What I Am

Fri 03/11/16 at 10:27 am

As evidenced by earlier Walking Raven entries, I have long struggled to formulate satisfactory answers to the fundamental questions, “Who am I?” and “Why am I here?” Indeed, whenever I stop mid-step because I realize I’ve forgotten what it was I’m intending to do, my automatic response is to ask aloud, I “Who am I, and Why am I here.”

A few years ago I read a book entitled Why God Won’t Go Away by Andrew Newberg, et al. It provided me with an explanation for question number one, “Who am I?” According to the authors, somewhere in the evolutionary process, the human brain developed a highly specialized bundle of neurons which enables us to differentiate between ourselves and the rest of our surroundings. Essentially, these neurons create two orientation areas. The “left orientation area creates the brain’s spatial sense of self while the right side creates the physical space in which that self can exist.” I still remember this idea of separateness led me to stand up, and, without touching anything or being touched, I closed my eyes and tried to feel my physical self apart from the rest of the world. I felt nothing but was keenly aware of my mind floating “out there” at about eye level. That night, as I settled into bed, I experienced the sensation of my physical self as a dark blob also suspended in space. With closed eyes, I also saw, in my mind’s eye, the blob that was me silhouetted against a somewhat less dark background.

According to Why God Won’t Go Away, “there seems to be, within the human head, an inner, personal awareness, a free-standing, observant itself.” I have long imagined I have a “mini-me” who stands like a Captain on the bridge situated in the center of my forehead. From there, she filters the surrounding incoherent din of the universe into understandable thoughts.

Why God Won’t Go Away offers the following explanation for this vision:

 We have come to think of this self, with all its emotions, sensations, and cognitions, as the phenomenon of mind.  Neurology cannot completely explain how such a thing can happen — how a somehow nonmaterial mind can rise from mere biological function; how the flesh and blood machinery of the brain can suddenly become “aware. ” Science and philosophy, in fact, have struggled with this question for centuries, but no definitive answers have been found, and none is clearly on the horizon.

I paused from my reading and tried to locate my mind. I fully expected to find it somewhere in my brain. Instead, I sensed what I now identify as The Mind which acts as an objective force of static energy that interacts with my brain causing my synapses to fire, thereby creating thoughts. The Mind is where everything exists in its cosmic form.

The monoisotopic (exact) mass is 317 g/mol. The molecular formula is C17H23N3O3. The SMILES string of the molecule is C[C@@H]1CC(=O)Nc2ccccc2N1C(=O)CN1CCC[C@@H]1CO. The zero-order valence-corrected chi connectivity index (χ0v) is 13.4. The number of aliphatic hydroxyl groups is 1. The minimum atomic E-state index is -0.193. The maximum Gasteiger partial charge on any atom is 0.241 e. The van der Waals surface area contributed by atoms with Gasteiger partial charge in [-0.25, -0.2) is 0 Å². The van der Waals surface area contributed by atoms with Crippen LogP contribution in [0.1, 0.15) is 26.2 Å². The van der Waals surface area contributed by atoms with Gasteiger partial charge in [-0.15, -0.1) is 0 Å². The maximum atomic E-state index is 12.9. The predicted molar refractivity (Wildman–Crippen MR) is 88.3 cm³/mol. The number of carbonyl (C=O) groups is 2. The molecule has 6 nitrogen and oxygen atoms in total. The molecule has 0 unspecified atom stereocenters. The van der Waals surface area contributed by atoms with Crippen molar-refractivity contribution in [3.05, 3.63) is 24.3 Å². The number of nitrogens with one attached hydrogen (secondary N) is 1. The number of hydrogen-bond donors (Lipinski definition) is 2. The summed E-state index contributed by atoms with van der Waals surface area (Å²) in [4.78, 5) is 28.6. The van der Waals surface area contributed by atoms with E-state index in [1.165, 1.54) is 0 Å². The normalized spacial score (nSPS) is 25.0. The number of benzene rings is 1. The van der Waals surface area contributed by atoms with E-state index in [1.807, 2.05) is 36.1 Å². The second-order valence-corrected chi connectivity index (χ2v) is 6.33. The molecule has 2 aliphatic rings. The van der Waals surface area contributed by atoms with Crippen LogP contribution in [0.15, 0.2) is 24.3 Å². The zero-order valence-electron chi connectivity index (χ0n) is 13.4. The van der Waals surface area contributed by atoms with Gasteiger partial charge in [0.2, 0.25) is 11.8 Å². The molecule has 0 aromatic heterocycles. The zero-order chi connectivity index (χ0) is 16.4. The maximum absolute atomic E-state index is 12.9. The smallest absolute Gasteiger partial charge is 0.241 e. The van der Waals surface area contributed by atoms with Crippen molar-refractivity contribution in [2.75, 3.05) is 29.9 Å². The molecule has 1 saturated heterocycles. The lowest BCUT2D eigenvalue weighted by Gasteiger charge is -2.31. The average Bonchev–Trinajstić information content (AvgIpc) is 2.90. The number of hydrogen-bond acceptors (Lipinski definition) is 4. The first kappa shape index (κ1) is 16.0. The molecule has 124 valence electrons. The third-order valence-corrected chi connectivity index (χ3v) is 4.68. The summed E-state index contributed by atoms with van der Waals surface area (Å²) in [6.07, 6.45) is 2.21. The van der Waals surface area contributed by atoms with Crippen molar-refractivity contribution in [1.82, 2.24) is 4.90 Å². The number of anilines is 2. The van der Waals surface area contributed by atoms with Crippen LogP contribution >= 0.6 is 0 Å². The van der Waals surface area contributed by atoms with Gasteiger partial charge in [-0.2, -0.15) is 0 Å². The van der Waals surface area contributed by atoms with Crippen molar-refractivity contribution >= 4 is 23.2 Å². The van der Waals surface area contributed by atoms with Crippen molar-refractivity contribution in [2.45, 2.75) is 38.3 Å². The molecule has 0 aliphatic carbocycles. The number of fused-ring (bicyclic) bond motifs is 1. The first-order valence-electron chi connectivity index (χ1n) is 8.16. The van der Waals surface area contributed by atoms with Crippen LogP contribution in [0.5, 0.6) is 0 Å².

The Mind also has a subjective component, as illustrated by my favorite New Yorker cartoon ever:

Picture1

I believe each of us is tapped into the Collective Unconscious. Jung coined the term and explained that it consists of structures of the unconscious mind which are shared among beings of the same species. I envision a broader scope of structures where homo homo (sic) sapiens are concerned. I think there’s a cultural element involved that is further shaped by one’s individual experiences. In other words, a combination of nature and nurture works to customize an individual’s unconscious. This customization factor accounts for how we perceive our reality and why certain innate aspects of a culture (or subculture) makes it on some level impossible for an individual to appreciate fully the nuances of a culture different from their own.

For instance, individuals who convert to Catholicism in later life will never quite be Catholic. In a broader sense, much has been made about the differences between Western and Eastern “Thought.” As I was researching  my [at-present suspended] novel, The First Voice, I came across the Japanese term ma. In Japanese, ma, is a word for space that suggests interval. It is best described as a consciousness of place, not in the sense of an enclosed three-dimensional entity, but rather the simultaneous awareness of form and non-form deriving from an intensification of vision. The West has no comparable word or concept.

Perhaps nothing underscores cultural differences better than difficulties often encountered with translation from one language to another. Some time ago, I downloaded a Dictionary of Untranslatables: A Philosophical Lexicon onto my Kindle. This volume has 1344 pages of entries denoting important philosophical, literary, and political terms and concepts that defy easy–or any–translation from one language and culture to another.

In the days following my lung transplant, the meds I received led meto  imagine I had somehow managed to slip through a small opening in the veil separating this plane of existence from my Collective Unconscious. I beheld a seemingly infinite interior subterranean space with a jumble of avatars, totems, and archetypes floating in the darkness. I was unable to detect the light source that illuminated them but it was coming from above.  I reached this place by locating what seemed to be a portal in my brain. I opened the portal and fell into blackness, much, I suspect, like Alice’s descent into the rabbit hole.

Thus far, I think the above speaks more to what I am rather than who I am, hence the title. As Alice can attest, answering the Caterpillar’s question is no mean feat. Even so, in the next entry, I will endeavor to identify certain constants I find worth considering as to my/our whoness.

 

next post: From I be to I am
previous post: Tink’s Encyclical f/k/a The November Encyclical: First Attempt (Fail)

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